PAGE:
Love will not betray you, dismay you, enslave you
It will set you free.
-Mumford and Sons
It was a violently windy night. Everything around me was moving, but I stood dead still in my tracks. The sound of the wind moving through the branches and leaves above my head faded into the background as I listened to words that began to heal something in me that had been damaged for years. I still can’t quite describe it: something broken coming together that I never thought could be fixed.
It was exactly two months after my husband and I had separated. I called him and said, “It’s time. We have to make the call. Face to face. It can’t wait anymore. I’m on my way.” I hung up and headed in his direction.
When I moved out, I asked for it to be a trial separation. Even though we both really knew it would and should be permanent, it seemed less scary to call it that. We would “give it a couple months, just to be sure”, and then make the final call. I had marked the day in my calendar, and when it finally came, I was ready to be relieved of the countdown.
I had needed my freedom for quite some time before there was ever talk of divorce, but I quietly fought it. What started as a silent, internal battle with myself became a resounding, external one between us that only grew exponentially as the years passed. We had been hurting each other by staying together. We both needed to walk away so we could live and grow. The writing was on the wall, but we ignored it for so long. That stormy night, we finally faced it head on.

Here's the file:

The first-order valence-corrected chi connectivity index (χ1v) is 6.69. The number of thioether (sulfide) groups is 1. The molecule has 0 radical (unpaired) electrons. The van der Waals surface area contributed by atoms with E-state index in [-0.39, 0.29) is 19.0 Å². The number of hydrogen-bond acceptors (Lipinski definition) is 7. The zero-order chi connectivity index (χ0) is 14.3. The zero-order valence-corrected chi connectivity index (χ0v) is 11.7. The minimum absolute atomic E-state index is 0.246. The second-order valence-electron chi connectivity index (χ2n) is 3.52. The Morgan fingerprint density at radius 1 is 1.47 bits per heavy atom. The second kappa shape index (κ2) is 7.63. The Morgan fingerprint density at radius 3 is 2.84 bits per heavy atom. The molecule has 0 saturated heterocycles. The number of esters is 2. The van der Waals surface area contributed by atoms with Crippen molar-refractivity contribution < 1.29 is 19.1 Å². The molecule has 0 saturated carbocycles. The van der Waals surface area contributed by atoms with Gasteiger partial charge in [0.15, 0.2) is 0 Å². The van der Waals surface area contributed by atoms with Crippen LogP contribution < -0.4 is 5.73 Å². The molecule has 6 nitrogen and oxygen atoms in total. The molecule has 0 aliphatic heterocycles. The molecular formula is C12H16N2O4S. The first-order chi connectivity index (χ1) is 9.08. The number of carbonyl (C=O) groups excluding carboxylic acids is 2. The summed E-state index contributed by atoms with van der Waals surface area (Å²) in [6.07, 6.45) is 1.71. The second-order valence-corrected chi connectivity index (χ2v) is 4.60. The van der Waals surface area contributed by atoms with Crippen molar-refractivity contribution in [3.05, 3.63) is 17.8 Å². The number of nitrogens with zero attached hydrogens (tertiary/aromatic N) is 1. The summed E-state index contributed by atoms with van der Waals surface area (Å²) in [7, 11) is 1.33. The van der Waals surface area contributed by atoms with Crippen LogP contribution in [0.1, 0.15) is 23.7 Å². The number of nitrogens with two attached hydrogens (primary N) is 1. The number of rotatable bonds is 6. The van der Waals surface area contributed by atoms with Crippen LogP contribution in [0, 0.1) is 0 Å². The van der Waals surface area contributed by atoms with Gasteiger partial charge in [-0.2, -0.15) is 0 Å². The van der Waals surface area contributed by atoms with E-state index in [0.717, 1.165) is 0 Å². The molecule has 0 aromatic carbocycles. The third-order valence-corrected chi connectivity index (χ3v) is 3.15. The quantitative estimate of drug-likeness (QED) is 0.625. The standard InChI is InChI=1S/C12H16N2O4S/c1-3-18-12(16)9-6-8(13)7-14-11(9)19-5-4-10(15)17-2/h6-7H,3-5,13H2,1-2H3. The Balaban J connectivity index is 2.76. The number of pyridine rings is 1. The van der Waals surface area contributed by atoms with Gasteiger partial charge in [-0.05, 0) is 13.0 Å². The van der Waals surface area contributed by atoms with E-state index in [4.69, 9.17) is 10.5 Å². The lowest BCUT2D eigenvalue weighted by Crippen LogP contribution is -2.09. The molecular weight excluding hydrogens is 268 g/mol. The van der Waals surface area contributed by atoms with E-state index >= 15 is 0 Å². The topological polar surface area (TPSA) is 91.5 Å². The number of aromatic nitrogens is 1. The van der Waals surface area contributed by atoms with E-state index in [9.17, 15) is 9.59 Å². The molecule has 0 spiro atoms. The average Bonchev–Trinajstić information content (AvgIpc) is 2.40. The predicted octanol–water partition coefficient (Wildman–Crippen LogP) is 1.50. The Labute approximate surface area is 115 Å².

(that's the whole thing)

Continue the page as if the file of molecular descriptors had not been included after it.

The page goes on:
And so I was standing in the front yard of a house I used to live in, watching the wind destroy flowers that I no longer cared about. How do you say goodbye to someone you love? How do you let go? The problem was, I couldn’t. I wanted so badly to let go, but I was afraid of the pain, and of what I didn’t know. I was in the boat and I could see the shore; I was starving for it, even, but I was still too scared to take off the life jacket.
“We’re calling it, right? I just need to hear it,” I said, raising my eyebrows and then letting them fall. I focused on looking him in the eye, trying to erase all the fear that might be showing in mine.
As usual, I wasn’t being very brave. It was all an act. The phone call. The focused, intent drive over. I was still holding on, but was acting like I wasn’t. I maybe even fooled myself into thinking I had and was simply there to make it official. But I was bluffing. What I was really doing was leaving it up to him, putting myself second, just like I always had.
He saw through it. He knew my routine.
“Yeah,” he replied, nodding, looking down at the ground for several minutes, his hoodie covering his face. But then he looked up with tears in his eyes and said, “Amanda, I have to let you go. I have to do this. For you. This marriage is killing you, and I can’t watch it anymore. So just go, baby. Hit the ground running. And don’t stop. Grab life by the horns and don’t let go.”